Thank you for understanding as we follow recommendations from health officials and we work to lessen the impact of the coronavirus in our communities!
Press Release | February 25, 2020
Press Contacts: Sandra Paritz, Attorney, or
Rebecca Smith, Attorney
MONTPELIER — A federal Court has ruled that tenants can bring claims against the City of St. Albans for unfairly removing them from their home after the landlord refused to make necessary repairs. Dwight Martell and Lynn Cook claimed that the City had abruptly shut off their water, electricity, and gas and ordered them out, making them homeless, all without having a legal basis for doing so. They sued for violations of their Fourteenth Amendment due process rights and Fourth Amendment rights to be free from unreasonable seizure. The City moved to dismiss the tenants’ claims. On February 21, 2020, United States Magistrate Judge John M. Conroy denied the dismissal of tenants’ Fourteenth Amendment procedural Due Process claim and Fourth Amendment unlawful seizure claim; and granted dismissal of Tenants’ Fifth Amendment Takings Clause Claim.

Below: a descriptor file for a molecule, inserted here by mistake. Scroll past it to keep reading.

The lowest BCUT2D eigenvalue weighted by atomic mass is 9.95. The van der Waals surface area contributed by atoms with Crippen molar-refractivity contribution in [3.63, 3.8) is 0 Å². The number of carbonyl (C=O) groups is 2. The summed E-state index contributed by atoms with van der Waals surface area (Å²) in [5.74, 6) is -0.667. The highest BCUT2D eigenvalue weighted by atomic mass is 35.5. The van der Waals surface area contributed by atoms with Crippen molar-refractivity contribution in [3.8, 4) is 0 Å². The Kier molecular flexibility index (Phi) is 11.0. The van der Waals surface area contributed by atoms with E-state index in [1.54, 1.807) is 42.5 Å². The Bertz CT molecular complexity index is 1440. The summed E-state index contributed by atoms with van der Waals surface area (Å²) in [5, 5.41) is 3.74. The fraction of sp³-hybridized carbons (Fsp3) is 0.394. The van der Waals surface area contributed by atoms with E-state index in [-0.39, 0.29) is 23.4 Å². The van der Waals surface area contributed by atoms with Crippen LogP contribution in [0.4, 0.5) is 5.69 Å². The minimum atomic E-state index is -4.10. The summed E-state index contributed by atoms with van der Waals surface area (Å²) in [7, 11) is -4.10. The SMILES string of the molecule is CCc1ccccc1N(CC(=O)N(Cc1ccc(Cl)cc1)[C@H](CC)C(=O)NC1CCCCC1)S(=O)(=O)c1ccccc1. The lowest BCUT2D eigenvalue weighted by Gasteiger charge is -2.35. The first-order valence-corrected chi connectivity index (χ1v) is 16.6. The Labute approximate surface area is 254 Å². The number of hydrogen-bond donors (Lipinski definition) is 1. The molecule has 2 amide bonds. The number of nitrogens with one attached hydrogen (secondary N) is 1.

Rebecca Smith and Sandra Paritz of Vermont Legal Aid represent the tenants. “We filed this case because the City of St. Albans health inspectors forced low income and vulnerable tenants to immediately vacate their homes, not because there was an emergency, but because the landlord told the inspectors that he would not be making repairs to their building. In other words, instead of ordering the landlord to fix the problems, the city forced tenants into homelessness -- with no prior notice or opportunity to challenge their sudden eviction.” said Paritz. “Vulnerable tenants have very little power to enforce the health and safety codes themselves. If they complain or withhold rent, they risk retaliation from their landlord. They rely on the city to inspect their rental homes and require landlords to make necessary repairs to keep them safely housed. Unfortunately, the City of St. Albans failed to do that here. Instead, when the landlord said he would not make repairs, the inspectors suddenly shut off the tenants’ power, gas, and water and ordered the tenants to immediately vacate their homes.” she said.